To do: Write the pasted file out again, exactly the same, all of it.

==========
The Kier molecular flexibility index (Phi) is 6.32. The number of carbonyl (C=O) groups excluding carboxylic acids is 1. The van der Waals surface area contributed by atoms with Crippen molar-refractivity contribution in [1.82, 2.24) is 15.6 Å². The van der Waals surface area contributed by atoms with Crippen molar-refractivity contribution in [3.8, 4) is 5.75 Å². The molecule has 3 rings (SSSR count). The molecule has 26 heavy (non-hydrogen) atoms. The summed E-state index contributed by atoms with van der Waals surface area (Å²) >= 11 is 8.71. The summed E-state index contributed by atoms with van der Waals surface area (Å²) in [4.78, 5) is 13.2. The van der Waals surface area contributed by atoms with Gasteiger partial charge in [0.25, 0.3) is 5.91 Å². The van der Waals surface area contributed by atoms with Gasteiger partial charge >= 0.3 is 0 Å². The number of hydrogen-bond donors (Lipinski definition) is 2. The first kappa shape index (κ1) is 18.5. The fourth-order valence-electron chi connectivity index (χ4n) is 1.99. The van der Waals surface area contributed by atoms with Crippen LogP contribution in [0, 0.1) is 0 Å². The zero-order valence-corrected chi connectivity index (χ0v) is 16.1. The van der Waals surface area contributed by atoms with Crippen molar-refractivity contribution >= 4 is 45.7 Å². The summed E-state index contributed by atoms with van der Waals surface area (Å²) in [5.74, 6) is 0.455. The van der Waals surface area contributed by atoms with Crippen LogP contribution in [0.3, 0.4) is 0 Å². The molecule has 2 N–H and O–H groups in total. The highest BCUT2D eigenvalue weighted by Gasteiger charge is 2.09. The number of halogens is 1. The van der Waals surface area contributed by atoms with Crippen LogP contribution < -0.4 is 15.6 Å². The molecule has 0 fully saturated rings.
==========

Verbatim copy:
The Kier molecular flexibility index (Phi) is 6.32. The number of carbonyl (C=O) groups excluding carboxylic acids is 1. The van der Waals surface area contributed by atoms with Crippen molar-refractivity contribution in [1.82, 2.24) is 15.6 Å². The van der Waals surface area contributed by atoms with Crippen molar-refractivity contribution in [3.8, 4) is 5.75 Å². The molecule has 3 rings (SSSR count). The molecule has 26 heavy (non-hydrogen) atoms. The summed E-state index contributed by atoms with van der Waals surface area (Å²) >= 11 is 8.71. The summed E-state index contributed by atoms with van der Waals surface area (Å²) in [4.78, 5) is 13.2. The van der Waals surface area contributed by atoms with Gasteiger partial charge in [0.25, 0.3) is 5.91 Å². The van der Waals surface area contributed by atoms with Gasteiger partial charge >= 0.3 is 0 Å². The number of hydrogen-bond donors (Lipinski definition) is 2. The first kappa shape index (κ1) is 18.5. The fourth-order valence-electron chi connectivity index (χ4n) is 1.99. The van der Waals surface area contributed by atoms with Crippen LogP contribution in [0, 0.1) is 0 Å². The zero-order valence-corrected chi connectivity index (χ0v) is 16.1. The van der Waals surface area contributed by atoms with Crippen molar-refractivity contribution >= 4 is 45.7 Å². The summed E-state index contributed by atoms with van der Waals surface area (Å²) in [5.74, 6) is 0.455. The van der Waals surface area contributed by atoms with Crippen LogP contribution in [0.3, 0.4) is 0 Å². The molecule has 2 N–H and O–H groups in total. The highest BCUT2D eigenvalue weighted by Gasteiger charge is 2.09. The number of halogens is 1. The van der Waals surface area contributed by atoms with Crippen LogP contribution < -0.4 is 15.6 Å². The molecule has 0 fully saturated rings.